PHILADELPHIA (AP) — Jeremiah Thomas watched the final minutes of Sunday's Eagles-Cowboys game with two thoughts only a Herr's sales manager could have:
Go Birds! and I gotta bring more potato chips into the sales depot.
That's because nothing causes the kind of demand surge for the company's salty snacks like an Eagles playoff game. And Sunday's big win over Dallas, clinching the team's first postseason berth since the 2010 season, meant that everyone on the front lines at Herr's, including guys like Thomas, would have just six days to move tons more chips, tortillas, and popcorn for Saturday's playoff parties.
It would be tricky, given that the win came just a few days before New Year's Day, when Herr's Chester County factory and 1,500 workers would be idle. And on Thursday, the company was bracing for an overnight snowstorm that would clear chips off the grocery shelves that much faster — and potentially block the way to restocking them Friday morning.
But choking did not appear to be an option.
Interviews with company officials and a Thursday tour of the Herr Foods plant revealed a family-owned business charged up for the blitz.
"There's excitement in the air for us Eagles fans," said procurement manager Gene Herr, who taste-tested freshly fried potato chips inside the factory, whose hours had been extended to midnight to meet demand.
He confessed to nervously monitoring a nearby computer screen for weather flashes. But with a low-key intensity, he added, "There's going to be no problem getting product to the customer."
Company president Ed Herr suggested this sort of clutch situation was just what they lived for at Herr's.
"We can feed the frenzy," he said of the Nottingham Township company's quick-stepping to meet the demand an Eagles playoff game brings. No other event, not even early warm barbecue weather, compares.
"The Eagles are our biggest driver of surges," Ed Herr said. "There's no question about it."
The team's win meant sales managers got on the horn with retailers and the commissioned Herr's drivers who take orders from supermarkets, convenience stores, and others.
Could we have extra space for bigger displays, Herr's would ask. Regional warehouse managers at the company's 21 smaller depots would check supply against the size of new orders coming in. The factory would boost production accordingly.
Drivers like Jeff Ewald built extra displays at stores Thursday, including several at the Concordville Acme. He would return to restock even through snow, if need be.
"Right now, we're in a kind of a perfect storm" for sales, said Thomas, Ewald's supervisor, who oversees 37 routes, 54 employees and 2,000 retail outlets served by Herr's in Delaware County; New Castle County, Del.; and parts of Chester County.
The snow, the Eagles game, and a 2-for-$5 promotion that began a week earlier on 101/2-ounce bags of chips all would be good for sales, he said.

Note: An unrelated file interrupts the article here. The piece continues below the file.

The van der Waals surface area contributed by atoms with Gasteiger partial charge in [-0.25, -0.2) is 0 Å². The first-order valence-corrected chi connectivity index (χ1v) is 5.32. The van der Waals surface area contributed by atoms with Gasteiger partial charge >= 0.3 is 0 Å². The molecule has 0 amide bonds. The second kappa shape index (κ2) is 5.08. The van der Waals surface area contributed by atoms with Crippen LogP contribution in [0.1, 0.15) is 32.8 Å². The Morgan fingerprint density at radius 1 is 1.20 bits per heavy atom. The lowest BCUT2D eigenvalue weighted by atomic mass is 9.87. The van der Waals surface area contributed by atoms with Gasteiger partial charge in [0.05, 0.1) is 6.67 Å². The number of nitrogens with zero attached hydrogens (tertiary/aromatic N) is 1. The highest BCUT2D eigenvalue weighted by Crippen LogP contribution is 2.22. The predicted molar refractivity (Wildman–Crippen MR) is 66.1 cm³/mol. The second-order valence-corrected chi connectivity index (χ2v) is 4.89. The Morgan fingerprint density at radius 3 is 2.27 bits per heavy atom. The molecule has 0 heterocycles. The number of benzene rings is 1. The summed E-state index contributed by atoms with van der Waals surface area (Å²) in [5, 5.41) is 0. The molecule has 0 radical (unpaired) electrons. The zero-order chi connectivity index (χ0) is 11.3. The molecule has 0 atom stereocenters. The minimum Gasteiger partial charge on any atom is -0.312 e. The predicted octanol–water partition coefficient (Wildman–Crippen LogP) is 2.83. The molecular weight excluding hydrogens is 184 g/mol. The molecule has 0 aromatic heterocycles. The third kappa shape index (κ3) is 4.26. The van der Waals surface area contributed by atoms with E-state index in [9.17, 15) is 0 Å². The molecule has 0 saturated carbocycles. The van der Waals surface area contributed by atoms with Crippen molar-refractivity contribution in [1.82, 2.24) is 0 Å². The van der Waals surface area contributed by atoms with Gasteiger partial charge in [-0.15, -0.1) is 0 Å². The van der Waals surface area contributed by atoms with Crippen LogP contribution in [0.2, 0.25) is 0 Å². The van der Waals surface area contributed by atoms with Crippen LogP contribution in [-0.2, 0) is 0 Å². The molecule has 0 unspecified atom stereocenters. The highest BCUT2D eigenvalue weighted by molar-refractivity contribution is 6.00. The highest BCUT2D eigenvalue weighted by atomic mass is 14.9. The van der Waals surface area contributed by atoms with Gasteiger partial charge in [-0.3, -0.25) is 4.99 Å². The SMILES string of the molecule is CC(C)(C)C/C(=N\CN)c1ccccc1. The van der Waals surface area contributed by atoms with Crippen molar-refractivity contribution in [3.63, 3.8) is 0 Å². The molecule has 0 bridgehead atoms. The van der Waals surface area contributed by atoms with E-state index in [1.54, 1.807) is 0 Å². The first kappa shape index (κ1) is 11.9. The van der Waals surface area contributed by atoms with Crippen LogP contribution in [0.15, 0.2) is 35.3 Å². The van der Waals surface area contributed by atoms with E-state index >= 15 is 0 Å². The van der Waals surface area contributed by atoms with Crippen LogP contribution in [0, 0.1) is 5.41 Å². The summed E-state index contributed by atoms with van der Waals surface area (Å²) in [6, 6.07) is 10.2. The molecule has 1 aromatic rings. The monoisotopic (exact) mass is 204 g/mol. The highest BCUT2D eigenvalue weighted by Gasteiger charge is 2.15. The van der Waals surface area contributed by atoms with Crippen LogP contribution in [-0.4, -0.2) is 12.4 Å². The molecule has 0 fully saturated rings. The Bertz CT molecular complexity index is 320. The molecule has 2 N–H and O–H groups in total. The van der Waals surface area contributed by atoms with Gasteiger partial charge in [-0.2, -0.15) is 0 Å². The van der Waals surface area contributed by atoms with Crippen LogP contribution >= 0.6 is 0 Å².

Ed Herr is not at all baffled by the phenomenon that brings out Philadelphians' salty tooth when the Eagles fly into the playoffs. He, too, is a huge Iggles fan - he'll be hosting a playoff party at home for Saturday night's matchup against the New Orleans Saints.
The company founded by his late father has become so central to the oh-so-elusive playoff chase in Philadelphia that demand during local postseason games outpaces even a non-Eagles Super Bowl.
"There's something that happens when there's a possibility of the Eagles getting into the playoffs themselves," Ed Herr said. "Everyone's trying to figure out, 'Where's the party, and who's bringing what?' "
Herr's delivers its foil-wrapped snacks directly to stores in 11 Mid-Atlantic states, and supplies Walmart and Target stores through third-party distributors.
But 60 percent of its annual revenue comes from the Philadelphia area. Which is why, when opportunity knocks, the company is ready.
Herr's produces 95 percent of its snacks at a large campus off Route 1 near the Maryland border, where even through Thursday's bitter cold, one could smell corn tortillas and popcorn in the air outside.
A rail spur behind the factory brings vegetable oil and corn to the plant. A massive hydraulic lift also hoists an entire tractor-trailer full of potatoes — with the cab still attached — into the air so that it dangles at a 45-degree angle. The trailer hatch opens, and tons of potatoes flow into a fast-moving conveyor leading right into the plant.
Within four minutes of leaving the truck, a potato is cleaned, peeled, sliced, fried, and ready to be bagged and stuffed into boxes, said spokeswoman Jennifer Arrigo. They are processed at a rate of 14,000 pounds an hour - it takes four pounds of potatoes to make one pound of chips.
Boxes are shipped out in tractor-trailers, which transport the goods to mini-warehouse/depots, where drivers and sales representatives load up smaller trucks and haul boxes to grocers and delis.
One help this week is the extra inventory built up before New Year's — an annual precaution for snow. That gave Herr's wiggle room to stock early in the week, before again regrouping after New Year's, Ed Herr said.
The real magic, though, is a sales staff that pounces with the Eagles.
"Our sales guys, they're sports enthusiasts," Ed Herr said. "This is like their sweet spot."